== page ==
Blockages below ground
A blockage in the underground drains may be shown up by a WC which, when flushed, fills with water almost to the rim and then very slowly subsides, or by dirty water seeping from under a manhole cover. You’ll need a set of drain rods to clear any underground blockage. It is best to hire these from a local tool hire firm if and when the emergency arises.
A drain that blocks sufficiently frequently to justify the purchase of a set of rods undoubtedly has a major defect that needs professional advice and attention. Raising the manhole covers will give you an indication of the position of the blockage. If, for instance, the manhole near your front boundary is empty, but the one beside the house into which the soil pipe and yard gully discharges is flooded, then the blockage must be between these two manholes. Screw two or three lengths of drain-rod together, add the appropriate accessory to one end and then lower it into the flooded manhole. Feel for the drain half-channel at its base and push the rod end along it and into the drain towards the obstruction.
Screw on extra rods as necessary until you reach and clear the blockage. You may find it easier to push the rods into the drain – and to extract them again – if you twist them as you do so. Always twist in a clockwise direction.
If you twist anti-clockwise the rods will unscrew and one or more lengths will be left irretrievably in the drain. Many older houses have intercepting traps. These traps, which were intended to keep sewer gases out of the house drains, are the commonest site of drain blockage. You can see if your drains have an intercepting trap by raising the cover of the manhole nearest to your property boundary before trouble occurs and looking inside. If there is an intercepting trap the half-channel of the gully will fall into what appears to be a hole at the end of the manhole; actually it is the inlet to the trap. Immediately above this hole will be a stoneware stopper. This closes the rodding arm giving access to the length of drain between the intercepting trap and the sewer.
A blockage in the intercepting trap is indicated when all the drain inspection chambers are flooded. It can usually be cleared quite easily by plunging. To do this, screw a drain plunger (a 4in or 100mm diameter rubber disc) onto the end of a drain rod. Screw on one or two other rods as necessary and lower the plunger into the flooded manhole. Feel for the half-channel at its base and move the plunger along until you reach the inlet of the intercepting trap. Plunge down sharply three or four times and, unless you are very unlucky, there will be a gurgle and the water level in the manhole will quickly fall.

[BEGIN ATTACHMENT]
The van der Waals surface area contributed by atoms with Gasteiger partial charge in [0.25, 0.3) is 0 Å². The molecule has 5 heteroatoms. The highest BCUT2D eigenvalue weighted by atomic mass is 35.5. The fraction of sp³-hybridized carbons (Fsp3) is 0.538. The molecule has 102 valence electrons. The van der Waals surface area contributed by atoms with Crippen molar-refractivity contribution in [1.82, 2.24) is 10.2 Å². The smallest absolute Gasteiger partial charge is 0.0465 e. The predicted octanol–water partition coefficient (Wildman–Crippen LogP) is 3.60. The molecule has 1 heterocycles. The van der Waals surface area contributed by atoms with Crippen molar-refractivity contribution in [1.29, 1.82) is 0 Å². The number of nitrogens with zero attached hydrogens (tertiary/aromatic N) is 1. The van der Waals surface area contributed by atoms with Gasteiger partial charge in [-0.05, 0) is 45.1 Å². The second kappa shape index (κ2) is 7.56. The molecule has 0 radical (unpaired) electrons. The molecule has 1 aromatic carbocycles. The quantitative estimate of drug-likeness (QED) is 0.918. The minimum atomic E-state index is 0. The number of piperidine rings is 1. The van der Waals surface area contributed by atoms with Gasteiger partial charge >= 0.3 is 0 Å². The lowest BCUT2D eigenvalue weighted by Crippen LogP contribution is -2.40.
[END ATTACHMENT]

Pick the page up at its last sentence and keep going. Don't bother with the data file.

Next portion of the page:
Very occasionally, there may be a blockage between the intercepting trap and the sewer, and the point must be made that this length of drain is the householder’s responsibility, even though much of it may lie under the public highway. To clear such a blockage the stoneware cap must be knocked out of the inlet to the rodding arm (this can be done with the drain rods but it isn’t the easiest of jobs) and the rods passed down the rodding arm towards the sewer. Intercepting traps are also subject to a kind of partial blockage that may go unnoticed for weeks or even months. An increase in pressure on the sewer side of the trap – due to a surge of storm water, for instance – may push the stopper out of the rodding arm.
It will fall into the trap below and cause an almost immediate stoppage. However this will not be noticed because sewage will now be able to escape down the open rodding arm to the sewer. The householder usually becomes aware of a partial blockage of this kind as a result of an unpleasant smell, caused by the decomposition of the sewage in the base of the manhole. The remedy is, of course, to remove the stopper and to replace it. Where the trouble recurs it is best to discard the stopper and to lightly cement a glass or slate disc in its place. In the very unusual event of a stoppage between the intercepting trap and the sewer, this disc can be broken with a crowbar and replaced after the drain has been cleared. After any drain clearance the manhole walls should be washed down with a hot soda solution and a garden hose should be used to flush the drain through thoroughly.